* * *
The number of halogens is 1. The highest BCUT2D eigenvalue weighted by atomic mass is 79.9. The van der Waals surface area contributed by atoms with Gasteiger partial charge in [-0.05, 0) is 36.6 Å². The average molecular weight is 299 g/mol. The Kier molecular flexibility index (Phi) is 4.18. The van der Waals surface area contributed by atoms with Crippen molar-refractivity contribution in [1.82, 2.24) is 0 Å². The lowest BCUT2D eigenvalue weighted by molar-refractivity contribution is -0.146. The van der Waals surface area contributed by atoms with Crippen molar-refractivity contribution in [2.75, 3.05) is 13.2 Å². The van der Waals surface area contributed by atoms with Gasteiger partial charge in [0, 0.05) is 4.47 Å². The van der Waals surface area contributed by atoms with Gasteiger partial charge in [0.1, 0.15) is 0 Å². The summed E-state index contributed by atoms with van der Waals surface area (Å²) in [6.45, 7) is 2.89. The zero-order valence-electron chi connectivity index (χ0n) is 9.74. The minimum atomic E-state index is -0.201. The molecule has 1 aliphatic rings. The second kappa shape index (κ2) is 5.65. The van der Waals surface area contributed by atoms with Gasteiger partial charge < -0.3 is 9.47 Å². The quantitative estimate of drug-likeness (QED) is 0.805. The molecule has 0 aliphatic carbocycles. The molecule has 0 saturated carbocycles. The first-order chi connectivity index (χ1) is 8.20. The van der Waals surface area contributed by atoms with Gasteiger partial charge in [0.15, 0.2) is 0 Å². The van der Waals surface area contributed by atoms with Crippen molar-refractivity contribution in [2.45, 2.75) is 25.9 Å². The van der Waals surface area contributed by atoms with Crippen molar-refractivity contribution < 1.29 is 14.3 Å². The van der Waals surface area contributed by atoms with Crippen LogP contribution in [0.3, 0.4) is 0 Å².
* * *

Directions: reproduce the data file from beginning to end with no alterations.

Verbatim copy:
The number of halogens is 1. The highest BCUT2D eigenvalue weighted by atomic mass is 79.9. The van der Waals surface area contributed by atoms with Gasteiger partial charge in [-0.05, 0) is 36.6 Å². The average molecular weight is 299 g/mol. The Kier molecular flexibility index (Phi) is 4.18. The van der Waals surface area contributed by atoms with Crippen molar-refractivity contribution in [1.82, 2.24) is 0 Å². The lowest BCUT2D eigenvalue weighted by molar-refractivity contribution is -0.146. The van der Waals surface area contributed by atoms with Crippen molar-refractivity contribution in [2.75, 3.05) is 13.2 Å². The van der Waals surface area contributed by atoms with Gasteiger partial charge in [0, 0.05) is 4.47 Å². The van der Waals surface area contributed by atoms with Gasteiger partial charge in [0.1, 0.15) is 0 Å². The summed E-state index contributed by atoms with van der Waals surface area (Å²) in [6.45, 7) is 2.89. The zero-order valence-electron chi connectivity index (χ0n) is 9.74. The minimum atomic E-state index is -0.201. The molecule has 1 aliphatic rings. The second kappa shape index (κ2) is 5.65. The van der Waals surface area contributed by atoms with Gasteiger partial charge < -0.3 is 9.47 Å². The quantitative estimate of drug-likeness (QED) is 0.805. The molecule has 0 aliphatic carbocycles. The molecule has 0 saturated carbocycles. The first-order chi connectivity index (χ1) is 8.20. The van der Waals surface area contributed by atoms with Gasteiger partial charge in [0.15, 0.2) is 0 Å². The van der Waals surface area contributed by atoms with Crippen molar-refractivity contribution in [2.45, 2.75) is 25.9 Å². The van der Waals surface area contributed by atoms with Crippen molar-refractivity contribution < 1.29 is 14.3 Å². The van der Waals surface area contributed by atoms with Crippen LogP contribution in [0.3, 0.4) is 0 Å².